Shilpa Gupta: Perceiving and creating the world


Shilpa Gupta is an Indian born and based artist of international repute who contributes to the ‘India: Art Now’ exhibition at Arken Museum of Modern Art in Copenhagen, Denmark, from 18 August 2012 to 13 January 2013.

In this interview, Shilpa Gupta explains her artwork, how the culture of consuption has shaped her artwork and the role of the audience.


By Stine Høholt


“I am interested in perception and therefore the creation of knowledge and aspiration in our daily lives. This includes several variables, as you say; it could be an object we desire in a shop window, the way we look or make assumptions regarding a particular group or community. Looking at the installation Shadow 3, the self is the shadow of the viewer. I am interested in the self as a container and processor of the memories, information, knowledge, and aspirations that are implicated, depending on his or her context.”


In what ways is globalization a defining issue in your art practice?


I would say, a number of interlinked things define my art practice and starting off in the 1990s has influenced my works in a certain way. It was in the nineteen-nineties, the government opened up the markets, and all of a sudden goods and commodities were flowing and flying in. From black-and-white TV and VHS we all of a sudden had sixty channels and high-speed Internet. This was also a time when we saw the rise of the right wing which led to sectarian violence in 1992 and 2002. I remember climbing onto my terrace and seeing smoke from a neighborhood burning, not so far away, walking through the so-called martyrs graveyard in Srinagar, where several young men and boys lay. I remember watching images of the World Trade Center attack, almost live on the Internet and then over the following years seeing the rise of security guards on my streets in Mumbai—the same streets where Gucci and Louis Vuitton have followed McDonald’s. Images, moments, accidents leave an impression and then from one work to another one extends querying and its understanding.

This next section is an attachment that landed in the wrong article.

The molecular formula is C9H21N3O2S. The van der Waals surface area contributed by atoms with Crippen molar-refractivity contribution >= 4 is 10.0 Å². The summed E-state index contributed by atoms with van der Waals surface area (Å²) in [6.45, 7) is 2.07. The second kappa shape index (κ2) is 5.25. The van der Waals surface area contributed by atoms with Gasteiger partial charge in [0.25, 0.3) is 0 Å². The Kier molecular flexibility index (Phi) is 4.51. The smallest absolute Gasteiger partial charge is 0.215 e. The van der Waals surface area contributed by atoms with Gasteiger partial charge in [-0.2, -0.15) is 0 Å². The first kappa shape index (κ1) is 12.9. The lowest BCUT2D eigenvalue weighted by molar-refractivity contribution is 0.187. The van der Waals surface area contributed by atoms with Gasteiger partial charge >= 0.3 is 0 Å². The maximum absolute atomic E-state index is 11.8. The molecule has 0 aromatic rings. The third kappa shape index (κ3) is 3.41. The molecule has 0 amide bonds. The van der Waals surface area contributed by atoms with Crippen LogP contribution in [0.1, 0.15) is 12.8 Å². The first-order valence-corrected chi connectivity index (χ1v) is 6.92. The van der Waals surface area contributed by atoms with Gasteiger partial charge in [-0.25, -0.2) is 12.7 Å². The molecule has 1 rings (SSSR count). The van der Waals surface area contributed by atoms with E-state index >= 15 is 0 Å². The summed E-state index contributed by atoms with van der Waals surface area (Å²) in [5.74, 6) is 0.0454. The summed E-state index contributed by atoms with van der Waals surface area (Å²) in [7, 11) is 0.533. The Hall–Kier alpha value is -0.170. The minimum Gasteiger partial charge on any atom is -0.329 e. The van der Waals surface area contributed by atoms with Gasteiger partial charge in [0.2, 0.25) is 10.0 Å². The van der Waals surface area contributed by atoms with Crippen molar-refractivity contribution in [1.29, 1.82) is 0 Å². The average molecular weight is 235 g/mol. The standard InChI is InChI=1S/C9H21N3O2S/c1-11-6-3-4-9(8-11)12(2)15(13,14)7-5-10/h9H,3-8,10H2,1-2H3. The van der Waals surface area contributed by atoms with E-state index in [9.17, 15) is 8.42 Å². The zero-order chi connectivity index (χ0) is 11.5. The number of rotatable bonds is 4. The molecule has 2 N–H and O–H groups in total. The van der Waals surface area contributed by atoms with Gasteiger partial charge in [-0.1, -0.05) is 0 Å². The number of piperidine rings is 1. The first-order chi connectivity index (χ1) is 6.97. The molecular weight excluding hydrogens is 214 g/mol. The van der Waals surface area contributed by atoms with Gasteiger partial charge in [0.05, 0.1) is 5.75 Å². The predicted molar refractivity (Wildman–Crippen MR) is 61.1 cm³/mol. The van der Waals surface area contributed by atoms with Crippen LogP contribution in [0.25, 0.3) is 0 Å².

The moment we enter the installation, Shadow 3, which is exhibited at ARKEN, we become participants. Firstly, we are directly involved in the work, participating in its creation. Secondly, we seem to perform our own identity—or lack of identity, since we are swept away, overloaded with goods. Which role does participation play in your art?


I am interested in the multiple meanings which an object can embody, and in the shift that can take place from different positions—from extreme close up or from a distance. I am interested in the blurring of authorship of a work and in the process of understanding an object when it transits into different zones. Participation allows some of these encounters to take place.


What is the status of your country in your art?


I would like to bring up here the series 100 Hand-drawn Maps of India (2007–08), which is a series I have been working on in different geographies, where I ask a hundred people to each draw a map of their country. As it turns out, none of them match. Nation states are rather young definitions and can hardly be singular definitions of groups that have been around for much longer. More so in the current, rather “glocal” situation, where geography can hardly be the only overarching way of looking at people. In my interactive work, Speaking Wall, there is a paragraph that says:

Is the place you come from
The place you were born
Or the place you grew up
Or the place you inhabit


Portrait of Shilpa Gupta: Courtesy of the artist